Bronze Age Warrior Armband
Period: 16th - 14th century B.C.
Dimensions: H: 23 cm
Acquired on the German Art Market, Munich, 2004.
This extremely large and rare armguard is an impressive object, both for its size and weight and for the precision of its craftsmanship : hammered from a single solid bronze wire 2.3 cm thick, the top forms a vertical spiral and then changes direction and forms a horizontal volute. The profile of the wire also changes along with the orientation, subtly flowing from the smooth, curved contours of the top spiral to the precisely beveled, hexagonal shape of the volute. The other end is lost, but the wire there becomes much thinner and probably would have formed another opposing spiral to balance the piece. Otherwise, this bronze is in amazing condition, boasting a smooth, lightly mottled, deep green patina.
This armband has very few parallels, most coming from the Danube region. Its parallels have been presented as protective equipment for the wrists, the elbows or the shoulders and were made as part of a set of armor for a warrior, but these interpretations are far from being confirmed. The probability of this armband being used as functioning armor is not very likely, mostly because of its weight. A ceremonial, decorative purpose is more likely, since it would not require as much movement from the wearer, or it may have been a grave good for a ruler or nobleman. Such an object would have been a valued possession, bronze being a luxury good in antiquity due to its difficulty of manufacture, and only a patron with significant resources would have been able to commission such a work. The closest parallel was found in a grave from Tiszafred, Hungary, supporting the hypothesis that this armband may have adorned a high ranking warrior as he was laid out in state.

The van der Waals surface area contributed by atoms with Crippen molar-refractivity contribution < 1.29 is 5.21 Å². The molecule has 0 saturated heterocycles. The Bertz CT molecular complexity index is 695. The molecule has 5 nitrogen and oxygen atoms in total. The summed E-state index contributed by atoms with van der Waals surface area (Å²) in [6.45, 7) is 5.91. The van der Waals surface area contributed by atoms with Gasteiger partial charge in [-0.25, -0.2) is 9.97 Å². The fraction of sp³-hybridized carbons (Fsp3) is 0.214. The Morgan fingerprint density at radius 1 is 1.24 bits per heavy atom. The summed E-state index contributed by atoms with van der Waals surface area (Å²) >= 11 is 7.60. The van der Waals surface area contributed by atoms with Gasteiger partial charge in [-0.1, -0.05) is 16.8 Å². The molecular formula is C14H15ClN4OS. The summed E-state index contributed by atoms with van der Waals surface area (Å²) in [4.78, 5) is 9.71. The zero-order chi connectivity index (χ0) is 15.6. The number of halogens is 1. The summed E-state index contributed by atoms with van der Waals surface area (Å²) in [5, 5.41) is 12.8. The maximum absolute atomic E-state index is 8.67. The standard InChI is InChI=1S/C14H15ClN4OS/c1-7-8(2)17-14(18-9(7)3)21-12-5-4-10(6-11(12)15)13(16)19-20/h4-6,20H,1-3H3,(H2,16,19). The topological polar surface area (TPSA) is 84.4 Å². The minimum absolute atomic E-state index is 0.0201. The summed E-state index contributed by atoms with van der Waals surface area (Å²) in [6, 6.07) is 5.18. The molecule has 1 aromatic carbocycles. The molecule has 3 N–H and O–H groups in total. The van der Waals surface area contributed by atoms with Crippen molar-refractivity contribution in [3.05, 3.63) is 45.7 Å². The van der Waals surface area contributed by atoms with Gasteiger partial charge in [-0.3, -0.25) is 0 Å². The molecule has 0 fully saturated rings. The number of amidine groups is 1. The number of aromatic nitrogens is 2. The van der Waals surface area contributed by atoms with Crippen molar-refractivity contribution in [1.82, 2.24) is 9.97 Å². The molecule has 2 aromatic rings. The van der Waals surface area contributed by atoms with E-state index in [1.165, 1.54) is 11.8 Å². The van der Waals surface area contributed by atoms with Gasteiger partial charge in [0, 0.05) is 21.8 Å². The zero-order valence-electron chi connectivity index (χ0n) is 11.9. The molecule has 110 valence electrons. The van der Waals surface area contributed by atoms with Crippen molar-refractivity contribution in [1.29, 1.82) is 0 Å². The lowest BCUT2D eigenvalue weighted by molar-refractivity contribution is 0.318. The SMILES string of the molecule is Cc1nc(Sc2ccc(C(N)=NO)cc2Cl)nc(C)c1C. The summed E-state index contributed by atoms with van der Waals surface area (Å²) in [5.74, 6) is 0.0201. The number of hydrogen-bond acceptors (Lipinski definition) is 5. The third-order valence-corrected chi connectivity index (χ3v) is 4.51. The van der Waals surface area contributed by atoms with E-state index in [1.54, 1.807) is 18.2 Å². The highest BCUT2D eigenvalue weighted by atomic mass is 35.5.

T. Kovàcs : Die Bronzezeit in Ungarn, Budapest, 1977, table 27.